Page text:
Thursday, January 21, 2010

"Why censor when you can regulate?"

What follows below is a translation of an opinion piece published in 《联合早报》/Lianhe Zaobao last Sunday (17/1/2010) regarding censorship in Singapore:

"Why censor when you can regulate?"

Every ten years, Singapore will establish a Censorship Review Committee "to review and update censorship objectives and principles to meet the long-term interests of our society". However, it is not stated clearly on the Committee's official website whose interests or what interests are being met. Recently, the Committee has again begun work.

In the past decade, Singapore's censorship regulations for the arts and media appear to have been liberalised; however, seen in the context of local society's economic and education levels, the guiding principles behind censorship nonetheless still tend towards conservatism and remain harsh. To be honest, before it made changes to censorship regulations in 2002-2003, the Committee did consult public feedback and the opinions of professionals from various sectors. Yet, the conclusion of the Committee back then was that "a majority of Singaporeans remain conservative" and it thus refused to liberalise censorship regulations to a greater degree.

However, how can we expect Singaporeans to suddenly become more open and tolerant of diversity when they consistently live in a country with limited media freedom, when they are inculcated from young with a fixed mindset, when the viewpoints and values they are exposed to through the newspapers and television remain relatively one-sided? How can we expect people living in an environment where minds remain relatively closed to not be fearful of political, media and artistic liberalisation?

Specifically, Singapore's censorship regulations seem to be mainly punitive and preventive. In other words, the regulations indicate a severe lack of trust and confidence in Singapore citizenry, in that artists, oppositional figures and radical intellectuals are preemptively deemed guilty even before they say anything. It will be virtually impossible to have a citizenry with a creative spirit and cosmopolitan worldview in such an environment.

If no progress is made with regards to the liberalisation of censorship regulations, the mainstream media will find it most difficult to shake off the impression that it is dominated by a single opinion and to not lose credibility, thus causing people to prefer getting their news updates and information from the Internet. It is an indisputable fact that blogs, Youtube, Facebook and Twitter have gradually replaced the mainstream media as people's main source of information. Even when television programmes are censored (for example, the censoring of remarks favouring gay equality at the Academy Awards Ceremony), individuals can easily view uncensored versions of these programmes online or even to download them. This thus reduces the aim and act of censorship to merely being something to placate those who are supposedly "conservative".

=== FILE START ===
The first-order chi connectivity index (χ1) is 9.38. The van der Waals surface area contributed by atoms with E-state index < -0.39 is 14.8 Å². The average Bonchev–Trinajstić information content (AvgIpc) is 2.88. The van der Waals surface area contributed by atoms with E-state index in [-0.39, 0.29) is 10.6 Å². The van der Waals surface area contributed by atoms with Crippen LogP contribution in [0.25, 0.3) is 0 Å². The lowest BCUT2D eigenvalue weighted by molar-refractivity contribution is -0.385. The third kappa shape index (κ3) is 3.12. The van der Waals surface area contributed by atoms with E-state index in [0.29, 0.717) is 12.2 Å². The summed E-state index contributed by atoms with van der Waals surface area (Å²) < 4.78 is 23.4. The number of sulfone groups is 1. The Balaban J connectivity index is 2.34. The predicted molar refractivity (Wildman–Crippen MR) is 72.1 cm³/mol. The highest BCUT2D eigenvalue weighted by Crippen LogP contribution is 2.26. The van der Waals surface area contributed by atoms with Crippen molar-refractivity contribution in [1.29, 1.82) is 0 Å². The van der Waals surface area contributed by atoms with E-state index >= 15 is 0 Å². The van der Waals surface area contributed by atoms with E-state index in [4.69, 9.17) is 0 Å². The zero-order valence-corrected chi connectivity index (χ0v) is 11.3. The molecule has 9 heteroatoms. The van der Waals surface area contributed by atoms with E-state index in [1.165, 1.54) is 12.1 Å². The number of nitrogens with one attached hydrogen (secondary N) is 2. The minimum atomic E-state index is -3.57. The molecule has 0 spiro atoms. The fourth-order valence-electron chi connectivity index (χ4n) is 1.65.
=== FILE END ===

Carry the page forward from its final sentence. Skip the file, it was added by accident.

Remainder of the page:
With constant censorship and control, people have become significantly dependent on the Government. Censorship regulations ought to be liberalised and not leave people mistakenly thinking that government censorship would be able to curb all forms of undesirable influences. It should be the responsibility of parents, not the government, to regulate how their children utilise the media. It will be most sad if an individual's moral standards need to be established and determined by national censorship standards.

Singapore is a highly globalised society but this does not mean that we have what it takes to be a cosmopolitan city. The responsibility of the Committee should thus be to allow Singapore to develop what is necessary for it to become a cosmopolitan city through not lagging behind a ever-changing world. In a globalised world where there is an "explosion" of information, the aim of "censorship" should be to widen the cultural horizons of the citizenry, not to curb the freedom of thought and cause individuals to have increasingly narrow and closed mindsets. When it comes to the issue of the censorship of opinions and the arts, instead of adopting a punitive stance, it would be better to have a regulatory stance. This would mean to acknowledge that topics, such as politics, religion, race and sex, which have been labelled as "sensitive" by mainstream opinion as rightly being part of individuals' daily lives, instead of acting to ban or censor them. Basically, with a trust in the citizenry and respect for the freedom of expression, that is to believe that individuals will be able to discuss and approach any topic in a peaceful and mature manner, there should be in principle no form of censorship. Only when we increase the openness of local censorship standards, will there be an increase in the participatory rate for the citizenry in civil societal activities and, correspondingly, a maturing of mentality.

If we continue to insist censorship standards to remain conservative, then when a political or social crisis occurs in the future, Singaporeans may, because of a narrow cultural perspective, not know how to handle it and thus result in it becoming even worse. That perhaps would be a greater danger.

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